Recognition of clinical characteristics for population-based surveillance of fetal alcohol syndrome

Jennifer G. Andrews, Maureen K. Galindo, F. John Meaney, Argelia Benavides, Linnette Mayate, Deborah Fox, Sydney Pettygrove, Leslie O'Leary, Christopher Cunniff

Research output: Contribution to journalArticlepeer-review

3 Scopus citations


Background: The diagnosis of fetal alcohol syndrome (FAS) rests on identification of characteristic facial, growth, and central nervous system (CNS) features. Public health surveillance of FAS depends on documentation of these characteristics. We evaluated if reporting of FAS characteristics is associated with the type of provider examining the child. Methods: We analyzed cases aged 7–9 years from the Fetal Alcohol Syndrome Surveillance Network II (FASSNetII). We included cases whose surveillance records included the type of provider (qualifying provider: developmental pediatrician, geneticist, neonatologist; other physician; or other provider) who evaluated the child as well as the FAS diagnostic characteristics (facial dysmorphology, CNS impairment, and/or growth deficiency) reported by the provider. Results: A total of 345 cases were eligible for this analysis. Of these, 188 (54.5%) had adequate information on type of provider. Qualifying physicians averaged more than six reported FAS characteristics while other providers averaged less than five. Qualifying physicians reported on facial characteristics and developmental delay more frequently than other providers. Also, qualifying physicians reported on all three domains of characteristics (facial, CNS, and growth) in 97% of cases while others reported all three characteristics on two thirds of cases. Conclusions: Documentation in medical records during clinical evaluations for FAS is lower than optimal for cross-provider communication and surveillance purposes. Lack of documentation limits the quality and quantity of information in records that serve as a major source of data for public health surveillance systems.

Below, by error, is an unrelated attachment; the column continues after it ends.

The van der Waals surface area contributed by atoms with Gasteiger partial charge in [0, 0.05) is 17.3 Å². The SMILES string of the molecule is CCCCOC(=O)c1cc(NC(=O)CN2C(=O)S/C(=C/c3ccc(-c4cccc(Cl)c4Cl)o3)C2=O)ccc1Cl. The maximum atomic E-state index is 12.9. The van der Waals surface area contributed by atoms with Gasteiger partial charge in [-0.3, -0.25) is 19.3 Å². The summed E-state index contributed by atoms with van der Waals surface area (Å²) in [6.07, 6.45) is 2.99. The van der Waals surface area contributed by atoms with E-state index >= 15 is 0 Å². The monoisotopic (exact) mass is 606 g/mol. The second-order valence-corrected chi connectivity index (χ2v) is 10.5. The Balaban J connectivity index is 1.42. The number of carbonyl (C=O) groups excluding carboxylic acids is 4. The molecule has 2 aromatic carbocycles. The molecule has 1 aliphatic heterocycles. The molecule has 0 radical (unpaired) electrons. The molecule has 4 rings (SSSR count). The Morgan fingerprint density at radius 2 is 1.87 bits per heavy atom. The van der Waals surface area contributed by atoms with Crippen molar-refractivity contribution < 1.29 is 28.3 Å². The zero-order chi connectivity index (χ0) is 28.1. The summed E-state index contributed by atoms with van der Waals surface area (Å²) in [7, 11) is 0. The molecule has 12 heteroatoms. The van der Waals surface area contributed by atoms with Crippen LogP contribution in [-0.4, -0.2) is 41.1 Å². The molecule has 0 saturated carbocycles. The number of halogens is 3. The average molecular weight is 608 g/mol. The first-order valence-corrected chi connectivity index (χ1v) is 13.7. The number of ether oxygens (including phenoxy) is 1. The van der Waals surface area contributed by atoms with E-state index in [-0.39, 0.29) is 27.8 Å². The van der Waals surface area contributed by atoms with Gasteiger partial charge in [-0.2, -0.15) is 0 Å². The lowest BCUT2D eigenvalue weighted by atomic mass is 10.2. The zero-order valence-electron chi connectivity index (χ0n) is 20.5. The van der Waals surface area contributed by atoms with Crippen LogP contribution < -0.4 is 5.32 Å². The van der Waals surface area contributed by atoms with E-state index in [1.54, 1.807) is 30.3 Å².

Original languageEnglish (US)
Pages (from-to)851-862
Number of pages12
JournalBirth Defects Research
Issue number10
StatePublished - Jun 1 2018


  • clinical diagnosis
  • diagnostic characteristics
  • fetal alcohol syndrome
  • public health surveillance

ASJC Scopus subject areas

  • Pediatrics, Perinatology, and Child Health
  • Embryology
  • Toxicology
  • Developmental Biology
  • Health, Toxicology and Mutagenesis


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